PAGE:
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Remarks After Meeting With Spanish Foreign Minister Ana Palacio

Secretary Colin L. Powell
Washington, DC
September 8, 2003

SECRETARY POWELL: Good afternoon. Minister Palacio and I have just had a good conversation. We discussed the situation in Iraq. I, again, thanked her for the strong support that the Spanish Government has provided, and especially the presence of Spanish troops.

We talked about the draft resolution that is now being considered by members of the Council. Members of the Council are coming up with suggestions and ideas, and as part of the normal process in developing such a resolution, they will all be taken into consideration.

Our ambassadors in New York are hard at work and they'll be having consultations today and tomorrow, and I'll be speaking to Kofi Annan later this afternoon.

We also talked about the developments in the Middle East, Prime Minister Abbas' resignation and Abu Alaa being nominated to be the new Prime Minister. And we hope that however it turns out, whoever the Prime Minister is -- and I would suspect it is going to be Abu Alaa -- that he will make a commitment to fight terrorism. I hope that he will be given the political authority, the security forces and the financial assets that are needed to undertake this task.

So once again, Ana, a great pleasure to have you here at the Department.

FOREIGN MINISTER PALACIO: Well, the pleasure is mine. And if I just can add a few words. I have -- we have discussed what came out of the Gymnich meeting of foreign ministers in the European Union, and especially my very positive impression vis--vis the resolution on Iraq.

I think that from this meeting in Lago di Garda came out very clearly that we have to face this responsibility of the international community, and we all are committed. And the European Union has a very clear interest, if only because when Turkey is a member of the Union, we will have a border with Iraq. So Spain, once more, reaffirms its commitment to the reconstruction and to the future of Iraq.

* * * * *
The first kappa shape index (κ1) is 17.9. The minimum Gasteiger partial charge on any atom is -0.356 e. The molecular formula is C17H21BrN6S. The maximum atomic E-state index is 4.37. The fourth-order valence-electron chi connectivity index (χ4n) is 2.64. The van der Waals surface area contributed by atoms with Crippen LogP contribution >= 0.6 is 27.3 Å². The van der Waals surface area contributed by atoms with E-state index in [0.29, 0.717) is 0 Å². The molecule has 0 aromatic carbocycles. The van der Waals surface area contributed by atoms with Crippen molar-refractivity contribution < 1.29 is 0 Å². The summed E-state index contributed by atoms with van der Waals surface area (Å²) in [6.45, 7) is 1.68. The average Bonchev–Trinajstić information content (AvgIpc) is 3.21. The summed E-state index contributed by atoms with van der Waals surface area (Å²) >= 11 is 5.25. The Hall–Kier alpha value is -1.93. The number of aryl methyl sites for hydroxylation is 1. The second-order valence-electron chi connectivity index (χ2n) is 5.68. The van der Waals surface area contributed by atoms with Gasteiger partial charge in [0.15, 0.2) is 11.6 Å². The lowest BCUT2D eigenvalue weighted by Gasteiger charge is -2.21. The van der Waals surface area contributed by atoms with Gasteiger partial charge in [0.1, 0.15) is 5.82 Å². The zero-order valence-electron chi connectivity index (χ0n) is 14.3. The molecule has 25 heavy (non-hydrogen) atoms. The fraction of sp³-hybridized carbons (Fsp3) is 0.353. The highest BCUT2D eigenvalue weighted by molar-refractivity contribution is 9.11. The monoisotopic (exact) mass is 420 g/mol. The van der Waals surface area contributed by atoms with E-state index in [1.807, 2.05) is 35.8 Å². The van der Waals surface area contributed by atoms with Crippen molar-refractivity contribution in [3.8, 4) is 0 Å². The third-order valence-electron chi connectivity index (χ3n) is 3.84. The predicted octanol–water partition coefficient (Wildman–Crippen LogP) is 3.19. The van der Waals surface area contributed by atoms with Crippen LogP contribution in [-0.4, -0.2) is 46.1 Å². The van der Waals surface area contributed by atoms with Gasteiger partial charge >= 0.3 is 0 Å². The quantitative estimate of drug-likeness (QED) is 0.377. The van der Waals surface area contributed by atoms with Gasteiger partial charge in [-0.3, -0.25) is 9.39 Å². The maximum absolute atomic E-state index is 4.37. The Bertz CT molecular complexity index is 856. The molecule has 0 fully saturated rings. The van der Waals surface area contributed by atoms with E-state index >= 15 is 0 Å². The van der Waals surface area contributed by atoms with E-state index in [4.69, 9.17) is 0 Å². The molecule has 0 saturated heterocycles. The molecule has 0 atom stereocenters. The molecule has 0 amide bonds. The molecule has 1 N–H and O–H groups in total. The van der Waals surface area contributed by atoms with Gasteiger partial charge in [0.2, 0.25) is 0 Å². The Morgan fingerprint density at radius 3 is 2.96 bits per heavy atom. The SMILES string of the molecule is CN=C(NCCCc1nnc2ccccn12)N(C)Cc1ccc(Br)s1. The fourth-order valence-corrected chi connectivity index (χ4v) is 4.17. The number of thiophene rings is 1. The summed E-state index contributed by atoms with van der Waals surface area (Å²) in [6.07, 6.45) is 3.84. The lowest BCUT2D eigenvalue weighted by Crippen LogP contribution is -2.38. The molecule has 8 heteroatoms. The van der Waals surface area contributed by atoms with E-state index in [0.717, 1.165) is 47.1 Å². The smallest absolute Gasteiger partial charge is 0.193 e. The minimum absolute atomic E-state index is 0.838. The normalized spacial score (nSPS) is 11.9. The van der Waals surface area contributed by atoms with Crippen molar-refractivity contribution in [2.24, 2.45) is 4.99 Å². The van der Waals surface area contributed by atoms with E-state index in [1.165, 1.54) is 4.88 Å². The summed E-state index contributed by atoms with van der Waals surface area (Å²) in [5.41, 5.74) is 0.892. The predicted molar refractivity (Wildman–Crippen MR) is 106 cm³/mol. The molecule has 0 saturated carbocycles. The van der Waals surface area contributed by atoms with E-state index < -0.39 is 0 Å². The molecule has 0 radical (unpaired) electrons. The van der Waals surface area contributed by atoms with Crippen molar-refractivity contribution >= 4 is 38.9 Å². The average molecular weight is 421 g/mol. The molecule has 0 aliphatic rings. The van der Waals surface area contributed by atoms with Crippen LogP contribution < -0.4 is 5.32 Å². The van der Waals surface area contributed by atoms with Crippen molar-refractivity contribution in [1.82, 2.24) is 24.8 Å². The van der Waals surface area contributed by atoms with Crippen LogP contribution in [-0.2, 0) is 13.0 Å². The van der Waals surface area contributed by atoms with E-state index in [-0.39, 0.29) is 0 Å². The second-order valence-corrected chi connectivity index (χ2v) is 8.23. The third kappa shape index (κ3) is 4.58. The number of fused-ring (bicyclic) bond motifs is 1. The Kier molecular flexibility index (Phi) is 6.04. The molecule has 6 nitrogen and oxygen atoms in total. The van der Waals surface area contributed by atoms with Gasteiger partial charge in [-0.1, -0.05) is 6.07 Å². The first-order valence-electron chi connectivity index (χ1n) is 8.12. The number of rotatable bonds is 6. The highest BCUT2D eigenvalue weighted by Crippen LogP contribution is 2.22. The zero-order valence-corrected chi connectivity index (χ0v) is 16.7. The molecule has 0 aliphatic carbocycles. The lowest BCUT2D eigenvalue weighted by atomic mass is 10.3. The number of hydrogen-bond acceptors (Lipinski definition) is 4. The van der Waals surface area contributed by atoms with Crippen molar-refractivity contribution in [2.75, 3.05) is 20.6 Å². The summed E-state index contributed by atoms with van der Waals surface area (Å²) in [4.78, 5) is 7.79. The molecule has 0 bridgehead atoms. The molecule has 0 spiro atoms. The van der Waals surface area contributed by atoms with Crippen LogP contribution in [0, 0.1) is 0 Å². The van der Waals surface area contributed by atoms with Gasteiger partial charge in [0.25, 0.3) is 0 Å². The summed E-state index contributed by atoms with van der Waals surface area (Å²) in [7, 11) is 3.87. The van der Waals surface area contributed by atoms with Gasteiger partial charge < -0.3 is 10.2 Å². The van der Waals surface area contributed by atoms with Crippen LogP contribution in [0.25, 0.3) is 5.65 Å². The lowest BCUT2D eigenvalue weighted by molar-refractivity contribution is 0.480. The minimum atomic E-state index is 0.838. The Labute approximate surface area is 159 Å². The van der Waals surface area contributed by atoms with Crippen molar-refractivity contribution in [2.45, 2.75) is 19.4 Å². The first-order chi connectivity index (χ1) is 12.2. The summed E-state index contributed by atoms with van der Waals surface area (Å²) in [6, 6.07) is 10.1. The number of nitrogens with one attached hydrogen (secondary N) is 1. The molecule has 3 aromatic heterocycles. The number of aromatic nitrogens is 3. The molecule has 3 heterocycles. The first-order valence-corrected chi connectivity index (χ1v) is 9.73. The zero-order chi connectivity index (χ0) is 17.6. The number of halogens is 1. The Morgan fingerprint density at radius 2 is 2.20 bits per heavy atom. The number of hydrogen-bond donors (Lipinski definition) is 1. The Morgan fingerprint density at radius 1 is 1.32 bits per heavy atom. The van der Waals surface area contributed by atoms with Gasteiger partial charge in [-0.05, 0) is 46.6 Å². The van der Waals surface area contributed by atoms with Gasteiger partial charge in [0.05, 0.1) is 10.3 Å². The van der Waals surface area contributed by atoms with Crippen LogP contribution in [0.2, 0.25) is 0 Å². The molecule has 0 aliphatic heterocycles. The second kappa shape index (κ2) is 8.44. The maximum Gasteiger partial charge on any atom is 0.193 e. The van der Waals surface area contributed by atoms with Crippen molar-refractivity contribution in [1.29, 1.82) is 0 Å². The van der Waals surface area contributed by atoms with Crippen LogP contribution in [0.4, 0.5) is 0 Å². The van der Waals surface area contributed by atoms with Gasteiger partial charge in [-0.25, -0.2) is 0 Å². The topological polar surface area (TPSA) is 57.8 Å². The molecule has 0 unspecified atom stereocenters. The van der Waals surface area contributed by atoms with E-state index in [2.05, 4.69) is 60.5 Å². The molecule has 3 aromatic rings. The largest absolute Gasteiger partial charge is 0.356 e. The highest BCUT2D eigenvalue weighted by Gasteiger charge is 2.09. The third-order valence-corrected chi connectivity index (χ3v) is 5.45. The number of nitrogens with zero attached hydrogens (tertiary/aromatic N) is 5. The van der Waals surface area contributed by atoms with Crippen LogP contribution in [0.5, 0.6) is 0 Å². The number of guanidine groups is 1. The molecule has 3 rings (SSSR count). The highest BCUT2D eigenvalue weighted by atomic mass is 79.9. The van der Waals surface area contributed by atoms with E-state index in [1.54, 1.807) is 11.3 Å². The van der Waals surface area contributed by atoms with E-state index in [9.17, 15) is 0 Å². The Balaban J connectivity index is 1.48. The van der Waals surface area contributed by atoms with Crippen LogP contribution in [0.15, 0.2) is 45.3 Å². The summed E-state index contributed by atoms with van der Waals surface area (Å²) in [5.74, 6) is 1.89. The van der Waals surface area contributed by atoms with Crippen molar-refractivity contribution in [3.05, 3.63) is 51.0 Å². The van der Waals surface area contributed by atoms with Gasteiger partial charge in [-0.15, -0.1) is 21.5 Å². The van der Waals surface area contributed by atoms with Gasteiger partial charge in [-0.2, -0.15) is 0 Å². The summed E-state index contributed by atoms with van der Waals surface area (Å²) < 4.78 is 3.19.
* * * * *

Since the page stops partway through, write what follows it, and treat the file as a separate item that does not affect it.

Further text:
And we have discussed the Donors conference that will take place by the end of October in Madrid. And I would say that I was very glad about the decision, the political impulse to put Hamas on the charities, and some names of some Hamas leaders into the terrorist list of the European Union.

I think that once more, terrorism and peace cannot go together and that after -- especially after the Jerusalem terrorist attack, the last one, in August the 19th, the European Union had to take this step forward.


QUESTION: Mr. Secretary, Kofi Annan has suggested that the UN has experience of East Timor and Afghanistan and elsewhere to take the political and reconstruction role. Why won't the United States agree to let the UN take that over from Jerry Bremer?

SECRETARY POWELL: I think the UN has an important role to play, as the President has said, a "vital role," to play with respect to the reconstruction efforts and also with respect to the political developments that are ahead of us. And we are in close touch with Kofi Annan, and Sergio de Mello was doing an excellent working with Ambassador Bremer in moving the political process forward.

And so I think the UN should play a role. But should it the only role, to the exclusion of what the Coalition Provisional Authority has been doing and needs to continue doing in the future? No, that I couldn't agree to because I don't think it's in a position to do so.